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The un-bundling of cable, the last bundle

October 20, 2018

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For most of my life, content was bundled. This created a bundle subsidy.

The record album, something mostly lost to the confines of history, was the first to unravel. “Record stores” used to be the place to buy bundled music, if people wanted the song, they either had to buy the single, or they had to buy the record. Some records were transendent, othersw were a hit song surrounded by never-to-be-hit songs.

Napster un-bundled the record. iTunes perfected the un-bundle.

Bundling is a wet dream for advertisers and content creators because people have to buy the bundle to get what they want. Think of the traditional newspaper — if I wanted to see the sports scores, I bought the bundle. Inside that bundle were hundreds of ads that underwrote the reporting.

Now though, I get sports scores, on my phone, for free. The un-bundling of the newspaper means that we win, but at a cost.

Content was subsidized by the bundle. As it un-bundles, the money lost will never be returned. The Washington Post wants $1 a month from me. That is millions of dollars less than the older model wherein people paid 50 cents for an issue, and each home delivered issue counted as an ad served.

Think about the above math: if I pay $1 a month to read WAPO, and read 20 articles, that is about 100 ads served (assume 5 ads per article, also assume no ad blocker.) There might have been 100 ads in the Saturday Washington Post.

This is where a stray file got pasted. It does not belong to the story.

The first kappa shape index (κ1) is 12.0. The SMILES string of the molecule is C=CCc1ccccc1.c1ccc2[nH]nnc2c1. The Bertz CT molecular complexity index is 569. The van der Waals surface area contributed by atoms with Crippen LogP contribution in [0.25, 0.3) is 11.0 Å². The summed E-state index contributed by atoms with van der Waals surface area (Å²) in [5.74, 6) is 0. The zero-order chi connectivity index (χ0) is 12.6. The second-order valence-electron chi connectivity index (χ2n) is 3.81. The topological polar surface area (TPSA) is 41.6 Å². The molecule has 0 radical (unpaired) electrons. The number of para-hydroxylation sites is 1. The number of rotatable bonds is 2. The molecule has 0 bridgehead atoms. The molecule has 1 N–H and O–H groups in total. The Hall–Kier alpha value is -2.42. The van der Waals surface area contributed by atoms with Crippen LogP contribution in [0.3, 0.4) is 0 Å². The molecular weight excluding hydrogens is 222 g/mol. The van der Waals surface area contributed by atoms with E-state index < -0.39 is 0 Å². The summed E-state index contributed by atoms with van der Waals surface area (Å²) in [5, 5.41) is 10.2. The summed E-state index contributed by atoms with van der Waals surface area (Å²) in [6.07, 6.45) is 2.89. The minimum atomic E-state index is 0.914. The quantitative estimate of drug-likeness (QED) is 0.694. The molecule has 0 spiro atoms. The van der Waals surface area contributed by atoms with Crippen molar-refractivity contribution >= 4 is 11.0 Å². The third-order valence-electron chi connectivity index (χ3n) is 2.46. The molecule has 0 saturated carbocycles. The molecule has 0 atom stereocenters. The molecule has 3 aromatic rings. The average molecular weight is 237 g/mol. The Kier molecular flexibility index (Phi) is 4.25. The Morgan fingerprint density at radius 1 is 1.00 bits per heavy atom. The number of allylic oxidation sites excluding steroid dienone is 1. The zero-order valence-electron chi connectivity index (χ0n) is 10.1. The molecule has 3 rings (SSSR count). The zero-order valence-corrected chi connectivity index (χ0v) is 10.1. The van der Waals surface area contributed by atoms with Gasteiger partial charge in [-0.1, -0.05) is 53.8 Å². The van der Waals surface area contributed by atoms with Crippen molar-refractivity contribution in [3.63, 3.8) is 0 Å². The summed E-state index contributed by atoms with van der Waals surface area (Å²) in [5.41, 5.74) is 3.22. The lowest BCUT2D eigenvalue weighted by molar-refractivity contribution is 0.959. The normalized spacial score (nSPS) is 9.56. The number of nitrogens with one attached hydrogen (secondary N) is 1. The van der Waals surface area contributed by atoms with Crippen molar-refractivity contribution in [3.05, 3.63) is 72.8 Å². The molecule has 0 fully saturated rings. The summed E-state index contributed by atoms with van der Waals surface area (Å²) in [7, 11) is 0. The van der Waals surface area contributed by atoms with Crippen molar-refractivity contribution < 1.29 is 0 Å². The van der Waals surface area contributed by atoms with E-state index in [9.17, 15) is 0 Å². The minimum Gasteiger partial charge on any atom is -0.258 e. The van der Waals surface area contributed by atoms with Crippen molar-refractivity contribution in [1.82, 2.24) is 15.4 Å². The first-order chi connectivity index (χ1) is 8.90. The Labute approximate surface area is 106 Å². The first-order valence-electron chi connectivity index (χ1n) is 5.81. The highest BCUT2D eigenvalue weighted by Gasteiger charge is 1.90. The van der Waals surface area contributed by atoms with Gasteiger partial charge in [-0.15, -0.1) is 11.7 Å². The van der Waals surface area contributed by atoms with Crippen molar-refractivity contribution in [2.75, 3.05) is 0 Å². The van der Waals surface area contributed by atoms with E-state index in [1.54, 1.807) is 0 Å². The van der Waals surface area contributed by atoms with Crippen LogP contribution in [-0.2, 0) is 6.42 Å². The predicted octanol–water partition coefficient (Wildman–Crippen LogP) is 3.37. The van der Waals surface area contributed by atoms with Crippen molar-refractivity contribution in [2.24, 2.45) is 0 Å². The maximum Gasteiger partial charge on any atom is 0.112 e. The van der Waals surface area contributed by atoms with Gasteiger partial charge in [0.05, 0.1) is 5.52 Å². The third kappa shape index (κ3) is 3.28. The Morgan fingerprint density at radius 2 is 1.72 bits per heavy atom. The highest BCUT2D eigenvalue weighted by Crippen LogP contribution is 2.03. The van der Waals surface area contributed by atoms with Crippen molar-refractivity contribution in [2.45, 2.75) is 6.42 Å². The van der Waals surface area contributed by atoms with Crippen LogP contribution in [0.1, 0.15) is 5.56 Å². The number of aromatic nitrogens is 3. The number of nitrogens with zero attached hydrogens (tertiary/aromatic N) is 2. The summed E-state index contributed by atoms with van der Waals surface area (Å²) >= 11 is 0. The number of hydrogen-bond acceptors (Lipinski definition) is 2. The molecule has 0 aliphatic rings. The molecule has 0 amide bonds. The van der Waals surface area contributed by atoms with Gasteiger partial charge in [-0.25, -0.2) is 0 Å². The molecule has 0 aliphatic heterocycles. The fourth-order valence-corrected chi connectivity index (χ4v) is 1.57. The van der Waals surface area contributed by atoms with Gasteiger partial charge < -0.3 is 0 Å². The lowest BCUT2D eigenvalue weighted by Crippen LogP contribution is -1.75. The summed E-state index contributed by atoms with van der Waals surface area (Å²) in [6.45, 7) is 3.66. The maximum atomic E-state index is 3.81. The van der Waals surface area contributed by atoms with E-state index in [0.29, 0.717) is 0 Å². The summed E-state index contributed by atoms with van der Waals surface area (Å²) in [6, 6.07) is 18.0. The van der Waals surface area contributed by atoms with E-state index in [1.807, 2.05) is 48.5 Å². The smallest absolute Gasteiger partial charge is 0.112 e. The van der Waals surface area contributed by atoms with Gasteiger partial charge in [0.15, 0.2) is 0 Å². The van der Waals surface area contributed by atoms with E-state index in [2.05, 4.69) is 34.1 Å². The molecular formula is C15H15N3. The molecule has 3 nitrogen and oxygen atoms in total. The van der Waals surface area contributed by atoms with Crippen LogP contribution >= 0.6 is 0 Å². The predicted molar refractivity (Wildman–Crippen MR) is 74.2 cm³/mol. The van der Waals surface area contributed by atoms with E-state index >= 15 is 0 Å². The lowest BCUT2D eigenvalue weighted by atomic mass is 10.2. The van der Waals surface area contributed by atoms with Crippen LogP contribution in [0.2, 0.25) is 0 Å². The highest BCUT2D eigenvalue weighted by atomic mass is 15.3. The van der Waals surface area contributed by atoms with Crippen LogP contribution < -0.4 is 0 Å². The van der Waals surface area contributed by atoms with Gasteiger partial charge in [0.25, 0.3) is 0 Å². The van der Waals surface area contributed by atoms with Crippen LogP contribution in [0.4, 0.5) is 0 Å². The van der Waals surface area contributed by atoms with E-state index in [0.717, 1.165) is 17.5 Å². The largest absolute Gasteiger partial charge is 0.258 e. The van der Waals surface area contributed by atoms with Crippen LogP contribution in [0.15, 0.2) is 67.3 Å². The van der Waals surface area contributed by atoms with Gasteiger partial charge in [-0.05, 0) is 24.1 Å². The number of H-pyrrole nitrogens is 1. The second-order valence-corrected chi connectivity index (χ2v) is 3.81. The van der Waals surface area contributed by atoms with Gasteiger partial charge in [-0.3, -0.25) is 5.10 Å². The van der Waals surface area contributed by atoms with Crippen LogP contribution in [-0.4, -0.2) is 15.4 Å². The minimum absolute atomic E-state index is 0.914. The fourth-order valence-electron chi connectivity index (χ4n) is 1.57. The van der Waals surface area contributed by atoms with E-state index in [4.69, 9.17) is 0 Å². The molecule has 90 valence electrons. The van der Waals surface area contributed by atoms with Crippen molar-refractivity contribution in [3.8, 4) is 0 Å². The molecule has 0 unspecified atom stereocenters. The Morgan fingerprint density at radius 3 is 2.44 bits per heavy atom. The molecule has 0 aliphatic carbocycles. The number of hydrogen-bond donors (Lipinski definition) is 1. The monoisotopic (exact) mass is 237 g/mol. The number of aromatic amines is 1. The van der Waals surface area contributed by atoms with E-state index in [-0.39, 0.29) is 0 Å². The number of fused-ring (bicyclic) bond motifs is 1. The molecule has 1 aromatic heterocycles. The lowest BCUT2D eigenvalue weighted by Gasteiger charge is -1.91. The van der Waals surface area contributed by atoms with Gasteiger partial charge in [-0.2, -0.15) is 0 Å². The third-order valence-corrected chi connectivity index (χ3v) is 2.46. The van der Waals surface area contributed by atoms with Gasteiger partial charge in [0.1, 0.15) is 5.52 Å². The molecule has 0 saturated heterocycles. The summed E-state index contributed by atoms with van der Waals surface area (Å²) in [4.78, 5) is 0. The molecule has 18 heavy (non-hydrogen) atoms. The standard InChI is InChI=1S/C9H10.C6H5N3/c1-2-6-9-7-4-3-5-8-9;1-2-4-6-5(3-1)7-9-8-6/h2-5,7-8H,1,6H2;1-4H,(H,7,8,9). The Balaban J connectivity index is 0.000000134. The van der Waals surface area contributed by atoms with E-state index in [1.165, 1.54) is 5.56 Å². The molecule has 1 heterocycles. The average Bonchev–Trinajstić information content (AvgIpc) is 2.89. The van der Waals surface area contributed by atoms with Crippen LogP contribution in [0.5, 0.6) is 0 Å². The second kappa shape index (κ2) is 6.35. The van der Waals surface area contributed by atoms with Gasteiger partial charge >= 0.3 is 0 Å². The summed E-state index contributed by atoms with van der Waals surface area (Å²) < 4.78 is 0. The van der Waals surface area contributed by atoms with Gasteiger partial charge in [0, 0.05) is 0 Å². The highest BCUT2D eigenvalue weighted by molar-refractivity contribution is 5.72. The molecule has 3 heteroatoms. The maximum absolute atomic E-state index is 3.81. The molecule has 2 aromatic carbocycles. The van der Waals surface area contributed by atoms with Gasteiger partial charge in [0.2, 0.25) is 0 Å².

But that isn’t even the bigger problem. Newspapers bundled sports scores with city council meetings and sell ads around it. WAPO could write a feature on Lebron James, sell ads around the entire paper, and fund the intrepid journalist on the city desk.

This arrangement worked for newspapers, who got the bundle subsidy. It also worked sort of worked for the advertisers who got their impression numbers, but it didn’t really work for the consumer. People who got the Saturday paper for the sports didn’t read the intrepid reporters city desk story.

The result is that 3 out of 4 people in America get their news from a social platform. It is siloed and biased to their desires. Facebook and Twitter want to give consumer s what they want — thus, the algorithm delivers news that fits their worldview. While it is true that the city desk news in the old WAPO probably wasn’t getting read, at least it was getting written and served. Now it isn’t getting written or served.

On the Internet, content wants to be free and un-bundled. Podcasts, articles, shows from all over the world. Netflix is responsible for 15% of worldwide internet traffic. It is literally eating the cable bundle, the last of the bundles.

Local news, something always subsidized by the bundle, is no longer getting subsidized. We’re all the poorer for it.

What do you think? What bundled content do you still get?

One Comment leave one →
  1. November 15, 2018 9:37 am

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